Ray Lynch – Deep Breakfast, 1984

A classic. Deep Breakfast was the first independently produced record to be certified gold (and later platinum) by the RIAA. Lynch is a classically trained guitarist and lutenist with a background in spirituality (the record’s title comes from a line in a book by controversial teacher Adi Da Samraj, under whom Lynch has studied: “You must be starved, old friend. Come into my apartments and we’ll suffer through a deep breakfast of pure sunlight.”).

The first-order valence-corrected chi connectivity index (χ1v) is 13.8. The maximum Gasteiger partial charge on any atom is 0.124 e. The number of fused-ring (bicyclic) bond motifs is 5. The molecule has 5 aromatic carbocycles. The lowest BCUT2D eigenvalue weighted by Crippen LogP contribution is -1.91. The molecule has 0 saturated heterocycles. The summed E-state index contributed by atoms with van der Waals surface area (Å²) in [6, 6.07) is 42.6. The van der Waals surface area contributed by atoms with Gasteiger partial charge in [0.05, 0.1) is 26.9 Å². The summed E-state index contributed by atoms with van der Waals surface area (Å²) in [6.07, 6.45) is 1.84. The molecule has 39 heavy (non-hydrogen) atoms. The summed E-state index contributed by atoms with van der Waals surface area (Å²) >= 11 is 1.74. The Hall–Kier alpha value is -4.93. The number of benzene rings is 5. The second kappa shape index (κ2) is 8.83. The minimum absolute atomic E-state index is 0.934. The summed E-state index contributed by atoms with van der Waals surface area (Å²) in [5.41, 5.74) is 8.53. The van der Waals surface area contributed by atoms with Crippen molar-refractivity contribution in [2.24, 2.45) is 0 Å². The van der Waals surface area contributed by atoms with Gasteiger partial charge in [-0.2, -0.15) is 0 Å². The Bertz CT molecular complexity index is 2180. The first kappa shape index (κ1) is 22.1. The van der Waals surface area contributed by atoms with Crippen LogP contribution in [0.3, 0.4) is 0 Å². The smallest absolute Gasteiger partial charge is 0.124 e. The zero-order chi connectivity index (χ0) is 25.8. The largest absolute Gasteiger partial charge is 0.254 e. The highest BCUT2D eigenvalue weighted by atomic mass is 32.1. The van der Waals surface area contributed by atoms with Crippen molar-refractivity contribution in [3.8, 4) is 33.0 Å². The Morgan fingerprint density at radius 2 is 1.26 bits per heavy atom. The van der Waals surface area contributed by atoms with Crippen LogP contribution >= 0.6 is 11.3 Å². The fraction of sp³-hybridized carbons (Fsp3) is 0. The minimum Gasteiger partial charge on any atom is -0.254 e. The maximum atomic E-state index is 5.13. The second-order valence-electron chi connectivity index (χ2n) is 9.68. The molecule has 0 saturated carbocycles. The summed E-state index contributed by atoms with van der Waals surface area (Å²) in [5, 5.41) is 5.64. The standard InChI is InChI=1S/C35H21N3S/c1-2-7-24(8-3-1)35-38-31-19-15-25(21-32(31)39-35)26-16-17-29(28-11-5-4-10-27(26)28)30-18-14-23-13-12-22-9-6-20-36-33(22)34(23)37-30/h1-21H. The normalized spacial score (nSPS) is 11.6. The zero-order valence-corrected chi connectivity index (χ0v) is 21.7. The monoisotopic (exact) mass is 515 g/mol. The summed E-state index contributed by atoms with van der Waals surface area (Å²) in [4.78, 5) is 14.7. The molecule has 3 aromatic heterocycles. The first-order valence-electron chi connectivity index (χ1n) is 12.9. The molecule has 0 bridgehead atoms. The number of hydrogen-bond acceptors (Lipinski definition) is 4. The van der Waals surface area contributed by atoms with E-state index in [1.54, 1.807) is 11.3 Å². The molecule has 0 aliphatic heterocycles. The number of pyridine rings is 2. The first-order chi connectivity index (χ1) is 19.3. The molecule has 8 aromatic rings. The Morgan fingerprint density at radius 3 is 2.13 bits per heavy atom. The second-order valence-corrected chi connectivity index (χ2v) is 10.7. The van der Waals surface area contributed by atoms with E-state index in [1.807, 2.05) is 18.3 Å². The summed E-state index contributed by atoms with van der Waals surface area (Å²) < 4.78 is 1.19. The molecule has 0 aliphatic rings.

Deep Breakfast is meticulously produced and instantly likable from beginning to end, so much so that it’s a bit of an eye-roller. From what I understand it served as a new age gateway drug for hordes of listeners, but it’s unusually diverse for the genre. Opener “Celestial Soda Pop” is exactly what it sounds like: plump, bubbly, and candy-sweet with synthetic harp. “The Oh Of Pleasure” is sublime and sounds like what might have happened if Enya were more interested in electric guitar patches (you may recognize it from Grand Theft Auto IV). “Falling In The Garden” is ponderous and pastoral, whereas “Rhythm In The Pews” is unabashedly playful, almost na├»ve, with hyper-precious baroque-isms (this is one of several tracks in which Lynch’s classical background is most obvious). Closer “Tiny Geometries” is another favorite, with a Charles Cohen-esque shattered crystal introduction that unfolds into more familiar arpeggiations and eventually a searing new age epic. An excellent on-repeat record, and hard not to love.

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